Thursday, April 22, 2010

Odds 'n Ends: Gendered Clothing Edition

Via Feminist Law Professors, Katherine Franke recounts an outraged mom who is concerned that her son will be humiliated if he complies with a Women's History Month school assignment studying "how women's fashion has changed over time." Specifically, the children were asked to come to school dressed in clothing that women wore during some time period.

The teacher specifically noted that the boys didn't have to wear dresses since, obviously, women wear and have worn articles of clothing that were not dresses. Unfortunately, as Franke recounts, instead of putting jeans and a t-shirt on her son, the mom "flipped out that her son might have to go to school in a dress and be humiliated by a project that required cross-dressing as part of an overarching 'gay agenda.'"

It's interesting how invested many people are in male and female costuming, albeit for different reasons. Whether a person is transgender or cisgender, that level of investment underscores how gendered clothing and gender presentation are key determinants to how others react to and treat us. As the "gender" of various articles and colors of clothing has changed throughout history and differs by culture, why articles of clothing are deemed "male" versus "female" (and vice versa) does not seem to be based in anything inherent about men or women. What, for instance, is it about a woman's anatomy that makes high heels "female"? What about the color pink?

What does seem to hold true is that many societies have used, and continue to use, clothing to mark gender, no matter what form the clothing actually takes. For instance, as Franke continues to recount, prior to World War I, pink was considered a color for boys while girls wore blue.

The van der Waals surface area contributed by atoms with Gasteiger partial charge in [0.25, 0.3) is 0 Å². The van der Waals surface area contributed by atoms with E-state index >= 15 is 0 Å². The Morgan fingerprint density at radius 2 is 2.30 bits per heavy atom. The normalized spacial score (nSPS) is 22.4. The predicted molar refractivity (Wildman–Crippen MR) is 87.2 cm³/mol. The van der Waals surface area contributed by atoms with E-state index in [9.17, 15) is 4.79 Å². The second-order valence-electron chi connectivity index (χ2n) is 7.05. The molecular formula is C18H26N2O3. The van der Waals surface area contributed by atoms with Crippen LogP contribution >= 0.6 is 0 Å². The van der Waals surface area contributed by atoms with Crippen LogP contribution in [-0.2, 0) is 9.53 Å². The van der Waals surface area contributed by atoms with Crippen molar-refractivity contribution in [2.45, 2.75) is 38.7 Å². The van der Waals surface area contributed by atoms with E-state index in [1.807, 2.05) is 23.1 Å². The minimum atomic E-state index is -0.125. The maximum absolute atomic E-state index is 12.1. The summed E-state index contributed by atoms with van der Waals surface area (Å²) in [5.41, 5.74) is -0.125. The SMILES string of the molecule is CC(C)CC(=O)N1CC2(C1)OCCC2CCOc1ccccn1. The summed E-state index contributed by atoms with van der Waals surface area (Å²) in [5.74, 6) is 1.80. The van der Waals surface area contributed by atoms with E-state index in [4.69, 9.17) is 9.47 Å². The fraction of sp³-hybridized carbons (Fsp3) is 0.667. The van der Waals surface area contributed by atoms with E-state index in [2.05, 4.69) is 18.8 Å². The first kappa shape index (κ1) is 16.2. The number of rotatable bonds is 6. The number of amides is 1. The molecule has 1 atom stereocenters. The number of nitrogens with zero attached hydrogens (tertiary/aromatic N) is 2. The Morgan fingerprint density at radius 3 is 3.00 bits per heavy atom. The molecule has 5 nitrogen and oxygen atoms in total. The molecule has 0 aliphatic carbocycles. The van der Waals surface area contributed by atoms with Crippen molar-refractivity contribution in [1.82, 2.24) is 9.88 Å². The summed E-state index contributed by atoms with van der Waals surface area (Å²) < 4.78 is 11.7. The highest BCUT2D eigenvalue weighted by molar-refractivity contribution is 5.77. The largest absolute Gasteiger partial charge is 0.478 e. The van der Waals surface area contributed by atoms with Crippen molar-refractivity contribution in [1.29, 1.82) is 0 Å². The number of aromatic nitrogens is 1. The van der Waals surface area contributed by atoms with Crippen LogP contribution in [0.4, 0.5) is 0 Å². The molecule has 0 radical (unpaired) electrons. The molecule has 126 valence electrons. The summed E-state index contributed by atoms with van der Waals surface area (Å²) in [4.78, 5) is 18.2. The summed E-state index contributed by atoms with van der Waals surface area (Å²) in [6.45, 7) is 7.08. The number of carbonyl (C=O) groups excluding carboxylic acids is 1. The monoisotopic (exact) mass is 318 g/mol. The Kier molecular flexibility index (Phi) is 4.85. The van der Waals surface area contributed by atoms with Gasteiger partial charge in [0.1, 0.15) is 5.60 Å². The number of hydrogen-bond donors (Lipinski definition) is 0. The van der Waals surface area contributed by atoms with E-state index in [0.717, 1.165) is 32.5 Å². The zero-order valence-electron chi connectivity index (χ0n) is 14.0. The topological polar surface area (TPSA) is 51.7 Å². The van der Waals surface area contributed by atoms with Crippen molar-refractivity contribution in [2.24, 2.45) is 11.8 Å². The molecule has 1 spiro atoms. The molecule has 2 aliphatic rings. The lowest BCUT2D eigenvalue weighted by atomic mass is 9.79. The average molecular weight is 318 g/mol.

So what, then, is women's clothing?

The answer to that seems to be circular. Women's clothing is and always has been, simply, clothing that women wear. It is clothing that marks its wearer as a girl or woman which, in turn, informs others how they are to treat, respond to, and interact with us. It is often, you will notice, the most fundamentalist socieities- Muslim, Christian, Jewish- that demand strict adherence to gendered dress and grooming codes. These societies, not coincidentally, also make strong distinctions between the categories of male and female.

If you're looking for a more specific, less circular, answer to "what is women's clothing," Twisty offers:

"When I got a spam for 'men in wedding dresses' this morning I thought, hell yeah! I sure do wanna see some men in wedding dresses....

Men universally look asinine in women’s clothes, yeah? The reason for this, and for mild funniness in other low forms of humor, is incongruity. Nothing says 'I submit to my species’ disdain and surrender forthwith any claims to my own humanity' quite like a wedding dress. Women’s clothes are designed, according to a rigorous standard of misogyny, to communicate that the wearer is totally up for self-abasement. Men, on the other hand, are required by law not to be totally up for self-abasement. Therefore, in accordance with the laws of patriarchy, comedy and gender, a dude in a wedding dress is improbable and unnatural, thus causing the observer to laugh or retch or curl a cynical lip....

Women look natural in stupid clothes because women, as is stated in the Global Accords Governing Fair Use of Women, are biologically and culturally constrained to subsist as degraded masochists."

The above, coincidentally, is also the answer to another question. Why is it that high heels, make-up, and a long flowing dress are considered "beautiful" on a woman, but ridiculous, disgusting, and freakish on a man? What does the female costume truly mark?

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